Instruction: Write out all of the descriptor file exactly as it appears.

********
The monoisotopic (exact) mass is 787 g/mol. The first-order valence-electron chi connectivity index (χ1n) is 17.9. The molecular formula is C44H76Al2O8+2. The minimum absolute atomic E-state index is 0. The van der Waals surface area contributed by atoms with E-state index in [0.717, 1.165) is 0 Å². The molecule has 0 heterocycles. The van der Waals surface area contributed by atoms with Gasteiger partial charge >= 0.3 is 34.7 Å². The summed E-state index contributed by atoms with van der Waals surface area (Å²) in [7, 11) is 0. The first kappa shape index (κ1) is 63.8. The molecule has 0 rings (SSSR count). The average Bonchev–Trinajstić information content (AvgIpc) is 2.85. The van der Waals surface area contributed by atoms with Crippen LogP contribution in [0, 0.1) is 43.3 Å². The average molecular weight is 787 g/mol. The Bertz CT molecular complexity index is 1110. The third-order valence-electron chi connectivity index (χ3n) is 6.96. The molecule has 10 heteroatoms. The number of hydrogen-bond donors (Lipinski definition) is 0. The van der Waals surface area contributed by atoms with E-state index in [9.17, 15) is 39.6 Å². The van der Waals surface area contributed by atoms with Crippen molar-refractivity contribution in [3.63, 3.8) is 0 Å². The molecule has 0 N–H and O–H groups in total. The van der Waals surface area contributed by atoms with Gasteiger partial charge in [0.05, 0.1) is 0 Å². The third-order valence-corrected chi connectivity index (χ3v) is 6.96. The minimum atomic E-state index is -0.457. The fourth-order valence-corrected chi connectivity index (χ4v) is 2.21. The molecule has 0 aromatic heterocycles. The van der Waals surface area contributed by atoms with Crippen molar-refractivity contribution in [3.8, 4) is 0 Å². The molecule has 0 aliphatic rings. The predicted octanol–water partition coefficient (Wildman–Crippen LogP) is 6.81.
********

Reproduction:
The monoisotopic (exact) mass is 787 g/mol. The first-order valence-electron chi connectivity index (χ1n) is 17.9. The molecular formula is C44H76Al2O8+2. The minimum absolute atomic E-state index is 0. The van der Waals surface area contributed by atoms with E-state index in [0.717, 1.165) is 0 Å². The molecule has 0 heterocycles. The van der Waals surface area contributed by atoms with Gasteiger partial charge >= 0.3 is 34.7 Å². The summed E-state index contributed by atoms with van der Waals surface area (Å²) in [7, 11) is 0. The first kappa shape index (κ1) is 63.8. The molecule has 0 rings (SSSR count). The average Bonchev–Trinajstić information content (AvgIpc) is 2.85. The van der Waals surface area contributed by atoms with Crippen LogP contribution in [0, 0.1) is 43.3 Å². The average molecular weight is 787 g/mol. The Bertz CT molecular complexity index is 1110. The third-order valence-electron chi connectivity index (χ3n) is 6.96. The molecule has 10 heteroatoms. The number of hydrogen-bond donors (Lipinski definition) is 0. The van der Waals surface area contributed by atoms with E-state index in [9.17, 15) is 39.6 Å². The van der Waals surface area contributed by atoms with Crippen molar-refractivity contribution in [3.63, 3.8) is 0 Å². The molecule has 0 N–H and O–H groups in total. The van der Waals surface area contributed by atoms with Gasteiger partial charge in [0.05, 0.1) is 0 Å². The third-order valence-corrected chi connectivity index (χ3v) is 6.96. The minimum atomic E-state index is -0.457. The fourth-order valence-corrected chi connectivity index (χ4v) is 2.21. The molecule has 0 aromatic heterocycles. The van der Waals surface area contributed by atoms with Crippen molar-refractivity contribution in [3.8, 4) is 0 Å². The molecule has 0 aliphatic rings. The predicted octanol–water partition coefficient (Wildman–Crippen LogP) is 6.81.